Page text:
A triangle is the simplest polygon that will enclose space, as well as the only inherently stable structure in the universe. The photo shows how a triangle is stable, but a square is not. Polygons beyond the square (the pentagon, the hexagon, etc.) also are not stable. This is a very important fact that is almost completely overlooked in today's educational system. Many times I have drawn on the blackboard a square and a triangle and asked students which one will hold its shape better. It's not surprising when they select the square. Students seldom realize that the triangle, being the only stable polygon, is the starting point for all construction by nature, and I include man as part of nature.
The simplest polyhedron that will enclose space is the tetrahedron. The photo shows how a tetrahedron is stable, but a cube is not. This is because the tetrahedron is composed of triangles. The tetrahedron is composed of four sides. How many struts does it take to make one? Exactly six. Both of these numbers neatly divided into twelve.
The only other two regular, inherently stable structures besides the tetrahedron are the octahedron and the icosahedron. Both of these figures are stable because of triangulation.
The fact is that there is only one stable polygon (which encloses area), and only three regular stable polyhedra (which enclose space). All of these employ the triangle.
Thus, nature, if it is going to build anything, has to make use of the triangle. How can a number system that uses ten as its grouping system hope to accommodate nature? The answer, of course, is it can't.
Organic life is the most intimate example of nature's order. Carbon, the organic atom from which life all stems, has an atomic number of 6, meaning it has 6 protons and 6 electrons. Frederick Kekule, the German chemist, had a famous dream in which he realized that carbon forms itself into hexagonal rings containing six atoms.
I recently participated in the "First International Interdisciplinary Fullerene Conference" to present a paper on the newly discovery spherical form of carbon, Carbon-60. Before this discovery, carbon was thought to exist in only two pure forms: graphite and diamond. Carbon-60, in it's most stable state, contains exactly 60 (12 x 5) carbon atoms, and, as stated in my paper, can be most effectively modeled using twelve triangulated pentagons, not the truncated icosahedron that is currently used. (See Photo 5) The hexagonal rings that Kekule dreamed of should also be shown triangulated.
Pre-life carbon, as it becomes orderly and grows, uses triangles, sixes, and twelves.
How does gravity create twelve? We will use some of Fuller's work with closest-packed spheres. Although Fuller perhaps doesn't realize it, closest-packed spheres are a result of gravity-generation. In fact he uses the name "synergetics" to describe what might better be understood as "gravity-generated geometry." It's possible that he avoided the term I chose, "gravity-generation", because he didn't want to exclude Einstein's model of "curved space," but this is doubtful given his extensive use of the term gravity throughout his work.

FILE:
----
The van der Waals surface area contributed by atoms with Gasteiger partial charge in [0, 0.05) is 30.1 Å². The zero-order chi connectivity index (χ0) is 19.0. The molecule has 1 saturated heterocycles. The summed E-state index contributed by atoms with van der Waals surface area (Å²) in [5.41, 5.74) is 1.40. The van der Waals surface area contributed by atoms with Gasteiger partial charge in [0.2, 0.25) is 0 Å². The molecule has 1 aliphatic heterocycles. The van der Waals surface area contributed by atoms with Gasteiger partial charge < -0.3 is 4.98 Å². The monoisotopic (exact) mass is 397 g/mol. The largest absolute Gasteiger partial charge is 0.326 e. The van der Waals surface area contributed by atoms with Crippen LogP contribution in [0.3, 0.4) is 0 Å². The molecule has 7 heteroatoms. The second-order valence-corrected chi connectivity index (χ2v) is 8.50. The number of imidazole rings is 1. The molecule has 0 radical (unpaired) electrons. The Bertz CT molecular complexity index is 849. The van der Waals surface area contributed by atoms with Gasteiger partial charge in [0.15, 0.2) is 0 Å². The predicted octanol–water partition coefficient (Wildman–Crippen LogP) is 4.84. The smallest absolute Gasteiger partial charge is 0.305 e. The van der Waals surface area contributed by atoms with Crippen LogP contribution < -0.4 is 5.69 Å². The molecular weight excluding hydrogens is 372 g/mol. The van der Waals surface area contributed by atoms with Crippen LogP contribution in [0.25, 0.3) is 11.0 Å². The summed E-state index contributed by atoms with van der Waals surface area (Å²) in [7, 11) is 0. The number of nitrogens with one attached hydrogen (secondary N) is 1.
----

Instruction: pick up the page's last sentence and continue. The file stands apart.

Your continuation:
I like the term "gravity-generation," because it communicates to a larger number of people than "curved space." Both Einstein's curved space as well as Newton's gravity result in the same closest-packing of spheres. If the mass of humanity had made the conceptual shift to space-time, I would use the word curved-space.
The choice of spheres is justified here as this shape is chosen by nature (for example, the earth) as combining the greatest internal space (volume) with the least surface area. Fuller (1975, p.418) shows how a balloon maintains it's shape by triangulations of the moving air molecules inside, and we can theorize that all spheres are microscopically triangulated.
A sphere (whether a ball, an orange, etc.) on a plane can be surrounded by exactly six spheres of the same size.
(See Fig. 7) If we then place another row of spheres around this row, it contains exactly twelve spheres. Additional layers also increase by adding six. This can be easily demonstrated with small discs such as pennies or with real spheres such as ping pong balls or clay balls.
The result shows how the grocer packs oranges together to get the most number of oranges in a crate. It has long been known that this is the best way to closely pack spheres. (Although it apparently has been proven by a mathematician only recently.) If the centers of the spheres are connected with straight lines, the hexagonal pattern of a bee hive is apparent.
Bees use the hexagonal shape to provide the maximum space with the least amount of building material. Snowflakes also exhibit this hexagonal pattern. Again, these patterns, in which things fit together with the least waste of space, is most efficient and what makes nature most comfortable. Most school children would be hard-pressed to tell you this.
By the way, the word "grocer" comes from the word "gross." Literally, a grocer is one who packs by the gross. The derogatory meaning of "gross" undoubtedly came from people who couldn't stand the lack of correspondence between the way a grocer packed and the way Hindu-Arabic packed.